Ravi Nalliah is the CEO of TrakCel, a company that develops software for cell and gene therapy supply chain tracking. Ravi Nalliah, born in Colombo in Sri Lanka before moving to Cardiff, Wales, started his professional career in Corporate Finance before moving to the pharmaceutical industry in 2009 when he joined Biotec Services. Ravi originally joined Biotec as Finance Director, but quickly became involved in strategic initiatives such as the design of their ERP/Supply Chain Management system and their decision to set up TrakCel in 2012. Ravi stayed with Biotec following their acquisition by PCI Pharma Services, before deciding to move full time to TrakCel in 2016. Ravi’s key interests are golf and travel.
GoINPHARMA™: Mr. Nalliah why don’t we start by describing what is TrakCel today and what has been the journey so far?
Ravi Nalliah: Prior to joining TrakCel, I was part of the Leadership team of Biotec Services, a clinical supply chain management company specialised in ultra-low temperature cold chain products. This brought us into contact with companies developing cellular therapies, and gave us early exposure to the unique challenges associated with the cell therapy supply chain. Around the same time, we became aware of a unique tracking software system in development at a local university, which the university was looking to spin out. We were confident the software would address the needs of the cell and gene therapy industry and invested in the company in 2012. TrakCel was born. We were fortunate that a leading Pharma Company was interested in engaging with us to develop the TrakCel platform to support their own cell therapy for rare diseases. Having an experienced partner enabled us to develop a product that met the needs of the market, but also helped us quickly develop our experience of the industry’s specific requirements in terms of meeting functionality, quality, regulatory, security and validation standards. Our first system went live in a hospital in Italy in 2014. Participating in this initial, and subsequent, roll out in a clinical setting gave us first-hand experience of developing the product to not only satisfying our clients, but also of ensuring the platform fulfils the expectations of end users at the clinic. Since this initial project, TrakCel has engaged with other leading cell and gene therapy developers in the UK and US. We attracted significant funding from Telegraph Hill Partners in 2016, which has allowed us to further develop our product and increase our headcount to support a growing number of clients and projects. We now employ almost 60 staff at our UK headquarters, and have opened local offices in California and New Jersey, USA to support our North American client base. Our product capabilities have expanded away from our original track and trace concept to include data integrations with other companies involved in the supply chain and a scheduling tool that allows our partners tightly co-ordinate activities across multiple clinics and service providers.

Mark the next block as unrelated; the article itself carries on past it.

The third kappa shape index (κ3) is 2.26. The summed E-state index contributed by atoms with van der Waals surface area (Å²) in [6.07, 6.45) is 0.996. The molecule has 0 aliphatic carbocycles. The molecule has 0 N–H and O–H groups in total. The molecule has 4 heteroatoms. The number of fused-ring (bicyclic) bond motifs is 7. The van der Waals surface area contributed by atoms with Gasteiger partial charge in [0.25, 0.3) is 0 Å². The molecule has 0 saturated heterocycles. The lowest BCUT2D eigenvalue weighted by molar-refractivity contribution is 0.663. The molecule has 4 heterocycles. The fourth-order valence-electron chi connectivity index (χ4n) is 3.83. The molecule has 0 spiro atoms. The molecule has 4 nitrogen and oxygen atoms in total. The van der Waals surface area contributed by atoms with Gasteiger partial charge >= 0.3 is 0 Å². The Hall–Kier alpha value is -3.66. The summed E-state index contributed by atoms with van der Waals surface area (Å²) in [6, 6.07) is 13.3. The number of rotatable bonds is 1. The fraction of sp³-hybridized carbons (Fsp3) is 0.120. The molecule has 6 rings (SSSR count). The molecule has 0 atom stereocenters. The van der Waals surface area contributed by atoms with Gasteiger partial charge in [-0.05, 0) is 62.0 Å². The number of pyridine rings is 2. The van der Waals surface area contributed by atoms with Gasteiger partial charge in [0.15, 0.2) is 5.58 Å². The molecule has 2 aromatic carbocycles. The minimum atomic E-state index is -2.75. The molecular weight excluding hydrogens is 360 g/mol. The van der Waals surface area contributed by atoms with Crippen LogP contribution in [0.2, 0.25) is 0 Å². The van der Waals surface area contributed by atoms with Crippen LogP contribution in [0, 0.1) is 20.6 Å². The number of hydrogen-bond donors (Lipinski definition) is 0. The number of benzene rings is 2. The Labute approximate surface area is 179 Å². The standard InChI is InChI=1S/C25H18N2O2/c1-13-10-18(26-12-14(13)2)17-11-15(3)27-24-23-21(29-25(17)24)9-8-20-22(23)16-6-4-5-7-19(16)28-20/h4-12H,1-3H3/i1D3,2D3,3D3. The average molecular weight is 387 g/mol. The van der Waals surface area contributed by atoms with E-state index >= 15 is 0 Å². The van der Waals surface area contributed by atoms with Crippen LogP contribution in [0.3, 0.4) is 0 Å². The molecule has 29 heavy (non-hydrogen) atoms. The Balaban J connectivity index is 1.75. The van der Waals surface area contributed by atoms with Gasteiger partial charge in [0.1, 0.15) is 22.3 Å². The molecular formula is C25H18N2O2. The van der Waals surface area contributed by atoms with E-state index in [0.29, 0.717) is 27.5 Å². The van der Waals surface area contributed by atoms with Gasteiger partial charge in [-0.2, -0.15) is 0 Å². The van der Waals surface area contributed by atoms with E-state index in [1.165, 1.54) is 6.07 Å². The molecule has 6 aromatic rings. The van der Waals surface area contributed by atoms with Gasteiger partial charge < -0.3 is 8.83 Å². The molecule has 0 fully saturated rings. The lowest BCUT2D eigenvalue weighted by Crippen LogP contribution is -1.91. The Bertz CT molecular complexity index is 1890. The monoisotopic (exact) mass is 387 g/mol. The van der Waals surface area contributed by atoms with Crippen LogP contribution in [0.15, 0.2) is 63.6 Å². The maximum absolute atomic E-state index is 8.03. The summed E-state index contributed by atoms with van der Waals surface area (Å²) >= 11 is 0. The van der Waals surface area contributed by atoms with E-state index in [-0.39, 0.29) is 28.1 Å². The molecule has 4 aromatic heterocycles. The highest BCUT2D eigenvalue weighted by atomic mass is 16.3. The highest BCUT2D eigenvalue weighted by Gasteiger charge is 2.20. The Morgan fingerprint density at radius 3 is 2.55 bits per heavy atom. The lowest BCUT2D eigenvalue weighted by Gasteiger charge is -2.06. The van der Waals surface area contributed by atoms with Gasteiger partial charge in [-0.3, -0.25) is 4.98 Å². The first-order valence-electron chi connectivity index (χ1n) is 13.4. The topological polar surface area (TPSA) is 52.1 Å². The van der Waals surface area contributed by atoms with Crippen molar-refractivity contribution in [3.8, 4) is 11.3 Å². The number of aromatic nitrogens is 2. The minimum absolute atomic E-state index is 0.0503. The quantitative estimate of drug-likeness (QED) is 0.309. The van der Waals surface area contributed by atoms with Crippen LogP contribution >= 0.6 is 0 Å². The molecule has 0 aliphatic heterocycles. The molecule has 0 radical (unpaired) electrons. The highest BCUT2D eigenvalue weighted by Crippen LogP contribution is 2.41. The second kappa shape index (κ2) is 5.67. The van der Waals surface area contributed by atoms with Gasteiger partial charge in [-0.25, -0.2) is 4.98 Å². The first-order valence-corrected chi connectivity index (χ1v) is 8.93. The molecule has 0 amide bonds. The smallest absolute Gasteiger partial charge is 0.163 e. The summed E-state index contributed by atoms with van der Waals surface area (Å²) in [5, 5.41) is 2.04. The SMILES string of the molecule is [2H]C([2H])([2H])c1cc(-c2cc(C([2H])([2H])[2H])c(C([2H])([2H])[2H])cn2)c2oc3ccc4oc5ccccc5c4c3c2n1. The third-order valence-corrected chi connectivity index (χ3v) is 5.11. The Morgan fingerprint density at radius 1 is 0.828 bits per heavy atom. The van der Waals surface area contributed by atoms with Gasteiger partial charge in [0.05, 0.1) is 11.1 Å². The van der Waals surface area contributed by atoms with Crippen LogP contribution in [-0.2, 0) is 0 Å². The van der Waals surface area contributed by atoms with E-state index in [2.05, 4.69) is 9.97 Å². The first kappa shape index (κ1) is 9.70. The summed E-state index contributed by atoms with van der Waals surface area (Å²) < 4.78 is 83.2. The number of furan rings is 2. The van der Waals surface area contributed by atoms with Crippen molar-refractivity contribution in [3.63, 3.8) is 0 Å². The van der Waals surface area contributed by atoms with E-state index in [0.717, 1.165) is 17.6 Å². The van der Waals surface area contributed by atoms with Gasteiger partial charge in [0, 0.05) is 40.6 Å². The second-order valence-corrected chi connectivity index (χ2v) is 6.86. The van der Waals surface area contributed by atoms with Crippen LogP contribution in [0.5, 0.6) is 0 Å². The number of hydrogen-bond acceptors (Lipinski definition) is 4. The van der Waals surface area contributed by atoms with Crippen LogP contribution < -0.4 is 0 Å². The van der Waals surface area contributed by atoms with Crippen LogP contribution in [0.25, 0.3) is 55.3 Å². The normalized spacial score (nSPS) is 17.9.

GoINPHARMA™: Can we now talk about how your technology enables an end-to-end supply chain control and what have been the challenges to develop the tools you have now in place?
Ravi Nalliah: To successfully manage the supply chain, cell therapy developers need to:
- Ensure the identity of a sample is maintained so that the correct therapy is used to treat the right patient, especially for autologous cell therapies. This is challenging without technology as the therapy may pass through multiple pairs of hands (multiple collection centres – up to 35 in the case of CTL019, couriers, manufacturing sites, testing labs, treatment centres). TrakCel provides this traceability from initial patient registration through to final dosing.
- Ensure a full history of each batch is maintained across the multiple providers mentioned above, so any potential impacts on product quality can be identified. By integrating our data with those of other parties in the supply chain, TrakCel can provide a full needle-needle history for each batch of cell therapy as required by the Regulations.
- Minimise any deviations from approved processes that could impact on product quality or result in gaps in batch history as described above. Client-specific processes are configured into the TrakCel platform through our unique TrakFlow business process mapping tool. This can help enforce client handling process requirements by ensuring users follow the correct sequence of events and record appropriate data before they can proceed to the next step in each process. Our system is fully compliant with electronic record keeping regulations (e.g. 21 CFR Part 11) so all activities are date- and time-stamped.
- Schedule activities, and ensure communication is automated, between all providers in the supply chain to ensure that downstream activities can be planned based on real time execution of upstream steps.
Key challenges we have faced in developing TrakCel include: